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Toothpaste 101

Toothpaste is not always sticky. It can be a gel, powder, or a paste that you brush on your teeth and gums to help remove plaque buildup and improve your oral health. According to the American dental association (ADA), toothpaste is important for oral health because it helps remove plaque and bacteria on your teeth and eliminate periodontal (gum) disease. Most toothpaste also contains fluoride, which can enhance enamel and fight tooth decay.

What is toothpaste?

The exact ingredients of different toothpaste may vary slightly depending on the benefits touted by specific dental supplies brands, such as whitening teeth or reducing gum inflammation. In general, toothpaste includes the following ingredients:

Mild abrasives such as magnesium carbonate, dehydrated silica gel, calcium carbonate, hydrogenated aluminum oxide and phosphate salts.
Glycerol, sorbitol, or other so-called "moisturizers" can prevent the toothpaste from drying out.
Thickening agent, such as seaweed or mineral colloid, synthetic cellulose, or natural glue, which gives the toothpaste a uniform appearance and texture.
Fluoride can make enamel stronger and more resistant to decay.
A flavoring agent that does not cause tooth decay, such as saccharin.
Detergents, such as sodium laurate, make toothpaste foam.

How to pick the right toothpaste for your teeth

On a typical drugstore shelf, there is a dizzying array of toothpastes to choose from, and trying to find the right toothpaste can be daunting. "A man almost need a PhD to withstand teeth of chaos", spokesman of the American medical association, at Boston university Henry m. Goldman before dental school of medicine in clinical lecturer Richard h. Price said.

When choosing toothpaste, make sure the product is safe and do as requested. Toothpaste containing fluoride is regulated by the U.S. food and drug administration (FDA) because they can cause disease. These products will display a standard "pharmaceutical facts" panel that lists active ingredients, warnings and other relevant information on the package. Toothpastes without fluoride are considered cosmetics and therefore are not subject to FDA oversight. However, these products should still provide a list of ingredients. To avoid counterfeit and unregulated products, avoid any unclear toothpaste, or have no proper labels.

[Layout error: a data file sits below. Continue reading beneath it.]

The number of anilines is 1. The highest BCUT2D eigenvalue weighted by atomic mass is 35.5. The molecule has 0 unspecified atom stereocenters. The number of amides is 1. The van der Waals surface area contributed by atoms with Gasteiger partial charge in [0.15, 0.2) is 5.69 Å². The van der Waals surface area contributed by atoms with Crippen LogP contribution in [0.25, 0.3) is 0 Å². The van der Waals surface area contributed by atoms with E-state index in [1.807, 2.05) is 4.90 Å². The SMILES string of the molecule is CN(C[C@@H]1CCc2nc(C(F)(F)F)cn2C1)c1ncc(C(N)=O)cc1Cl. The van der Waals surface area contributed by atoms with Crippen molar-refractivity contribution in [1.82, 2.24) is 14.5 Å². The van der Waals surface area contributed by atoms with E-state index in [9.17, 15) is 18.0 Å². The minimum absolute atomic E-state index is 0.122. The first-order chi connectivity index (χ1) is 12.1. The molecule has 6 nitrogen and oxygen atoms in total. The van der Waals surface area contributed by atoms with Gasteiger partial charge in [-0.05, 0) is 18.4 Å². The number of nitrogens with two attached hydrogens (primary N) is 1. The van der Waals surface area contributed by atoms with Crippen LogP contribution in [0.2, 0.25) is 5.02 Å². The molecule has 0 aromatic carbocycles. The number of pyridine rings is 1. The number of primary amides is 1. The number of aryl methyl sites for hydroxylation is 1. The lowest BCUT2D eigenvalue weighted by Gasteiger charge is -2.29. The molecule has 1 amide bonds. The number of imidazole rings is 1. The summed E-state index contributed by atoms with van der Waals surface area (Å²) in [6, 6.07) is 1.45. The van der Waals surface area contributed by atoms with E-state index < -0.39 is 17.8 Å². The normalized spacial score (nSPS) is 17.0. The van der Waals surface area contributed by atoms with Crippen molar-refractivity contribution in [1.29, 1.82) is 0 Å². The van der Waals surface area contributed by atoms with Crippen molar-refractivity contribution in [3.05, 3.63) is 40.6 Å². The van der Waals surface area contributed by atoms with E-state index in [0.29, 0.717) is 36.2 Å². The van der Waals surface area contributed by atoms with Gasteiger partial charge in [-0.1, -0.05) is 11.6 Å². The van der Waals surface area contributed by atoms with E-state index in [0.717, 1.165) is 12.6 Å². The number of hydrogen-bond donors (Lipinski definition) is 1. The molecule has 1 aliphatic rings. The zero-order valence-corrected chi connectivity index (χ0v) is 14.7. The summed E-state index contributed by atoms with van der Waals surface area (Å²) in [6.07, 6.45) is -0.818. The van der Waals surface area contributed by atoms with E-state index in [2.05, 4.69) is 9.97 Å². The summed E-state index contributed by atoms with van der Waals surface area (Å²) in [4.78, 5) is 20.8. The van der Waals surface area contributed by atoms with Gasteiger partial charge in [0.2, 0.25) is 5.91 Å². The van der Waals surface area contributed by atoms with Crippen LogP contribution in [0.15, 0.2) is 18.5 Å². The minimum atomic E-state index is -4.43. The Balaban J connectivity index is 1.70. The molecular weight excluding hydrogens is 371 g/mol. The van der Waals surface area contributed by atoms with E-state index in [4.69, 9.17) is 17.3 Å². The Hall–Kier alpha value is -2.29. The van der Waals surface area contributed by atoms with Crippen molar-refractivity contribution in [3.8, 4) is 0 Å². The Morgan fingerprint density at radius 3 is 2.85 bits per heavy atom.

Confused toothpaste buyers can find additional guidance by looking for ADA certification. The logo shows that manufacturers are participating in ADA's voluntary testing of product safety and effectiveness. For example, any toothpaste containing sugar will not be approved by ADA.

"With the Ada, you know it's going to do what it says," Dr. Price said. Price has retired from a private group in Newton, mass., for 35 years.
Hundreds of oral care products have ADA seals. To see the complete ADA approved toothpaste list, check out ADA's website.

The benefits of fluoride in toothpaste

A key ingredient in toothpaste is fluoride. Fluoride has broad benefits for both young and old. "Fluoride toothpaste isn't just for kids - it's good for our lives," price said. "In toothpaste, fluoride makes tiny tooth decay, hardening the teeth and making it more resistant to acid attacks on bacteria, thereby slowing down the effects of these acidic bacteria."

Fluoride security

Although the United States food and drug administration (FDA) require a fluoride toothpaste with warning labels, urged parents to contact poison control center, but if their children are not careful intake of toothpaste, the food and drug administration (FDA) scientific affairs committee took the position of the FDA warnings, points out that the risk of fluoride intake for children. According to ADA, children can't swallow enough fluoride from the toothpaste when they brush their teeth, leading to serious problems. However, in order to be on the safe side, Price recommended limit children under the age of five in the size of a pea toothpaste, and supervise their brushing your teeth, because most of the children did not learn to rinse your mouth instead of swallowing after brushing your teeth.

Toothpaste with special teeth and gums

No matter what your personal oral health needs are, you may have toothpaste.
If you have sensitive teeth, find something that contains potassium nitrate or strontium chloride. To fight gingivitis or tartar, choose toothpaste containing pyrophosphate, triclosan and zinc citrate. In addition, you can find products designed to fight bad breath, or use special tools to help whiten your teeth.
Price advice: "if you have special needs, such as for cold or heat sensitive teeth, or tar accumulation and looking for those who are able to solve these problems of toothpaste, or talk to your dentist suggested."